We really don’t need another thought leader, executive, or HR person writing about Yahoo’s ban on employees working at home. But here I go anyway …
China Gorman, in her blog, had a wonderful point, summed up in one wonderful short and succinct paragraph when there is a lot of research that shows flexible work/life balance really works:
“Except when it isn’t working. Except when management has lost line of sight into employee productivity. Except when the culture of work and communication has gotten inefficient and lost its discipline and rigor. Except when out of sight truly is out of mind.”
(Click here, for China’s full blog):
Of course, Best Buy has also ended its ROWE (Results Only Work Environment). This was a program that received accolades from the media when Best Buy was actually still considered a successful company. Oddly enough, Best Buy did quite well before it implemented ROWE. I think the same thing could be said for Yahoo!
I get that we should have work environments that are flexible. I’m a huge believer in Brandon Hall Group’s model of being able to recruit the best talent into our company, from ANYWHERE. We get that we need talent to continue pushing our company into new markets, industries and delivering results to our clients. Right now it works really, really well. We’ve been both lucky and good in recruiting our team and I hope we can continue the culture that is currently in place.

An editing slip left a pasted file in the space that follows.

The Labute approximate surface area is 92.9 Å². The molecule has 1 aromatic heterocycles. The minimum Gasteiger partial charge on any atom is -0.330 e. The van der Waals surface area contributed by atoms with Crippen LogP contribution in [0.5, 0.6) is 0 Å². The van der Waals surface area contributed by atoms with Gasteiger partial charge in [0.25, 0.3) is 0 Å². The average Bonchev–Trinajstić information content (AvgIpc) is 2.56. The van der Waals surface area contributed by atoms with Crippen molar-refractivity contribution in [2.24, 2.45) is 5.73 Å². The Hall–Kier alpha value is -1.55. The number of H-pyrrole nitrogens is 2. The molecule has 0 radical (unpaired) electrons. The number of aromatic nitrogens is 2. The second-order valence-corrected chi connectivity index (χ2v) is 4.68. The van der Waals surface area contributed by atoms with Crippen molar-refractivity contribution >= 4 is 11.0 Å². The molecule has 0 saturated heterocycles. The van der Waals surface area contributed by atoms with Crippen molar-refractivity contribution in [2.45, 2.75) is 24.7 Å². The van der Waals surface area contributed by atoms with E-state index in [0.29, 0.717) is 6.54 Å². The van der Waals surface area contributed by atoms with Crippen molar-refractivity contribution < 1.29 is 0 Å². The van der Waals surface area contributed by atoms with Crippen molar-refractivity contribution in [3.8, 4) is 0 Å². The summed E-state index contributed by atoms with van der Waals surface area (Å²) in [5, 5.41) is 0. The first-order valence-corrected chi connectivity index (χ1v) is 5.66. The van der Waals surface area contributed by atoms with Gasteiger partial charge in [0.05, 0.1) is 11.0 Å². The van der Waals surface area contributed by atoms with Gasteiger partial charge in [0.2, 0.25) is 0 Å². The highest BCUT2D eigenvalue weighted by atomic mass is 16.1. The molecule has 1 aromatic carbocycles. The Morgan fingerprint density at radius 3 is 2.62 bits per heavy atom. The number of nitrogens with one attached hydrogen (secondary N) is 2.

But I also know I enjoy meeting our people face to face. And there is a lot to be said for face-to-face interactions. Ours at Brandon Hall Group have led to some of our best ideas and plans.
So from that context I leave you with these perspectives for those of you who think Marissa Mayer made a bad decision for banning working at home at Yahoo!:
- Yahoo! is publicly traded and is responsible to its shareholders. I’ve been a shareholder of Yahoo! If I was still a shareholder, I’d be very pleased with this move.
- Marissa Mayer is a data-driven executive who is responsible for the success of Yahoo! We don’t know what happened behind the scenes, but it’s not a far-fetched thought that someone came to her and said, “Look, these 500 employees we have working, 90% of them aren’t working, or even logging in until the afternoon.” Mayer’s reputation has always been around using data to make the right decisions.
- Yahoo! is giving people months to adjust. People are not getting fired.
- Doing this is a great way to have folks self-select and leave the company rather than having Yahoo! pay for underperformance and then pay unemployment on top of that.
I believe in work and life balance, being flexible and having a corporate culture where people are free to work from their homes, from the beach, from the coffee shop without coming into an office. Except when it doesn’t work. 😉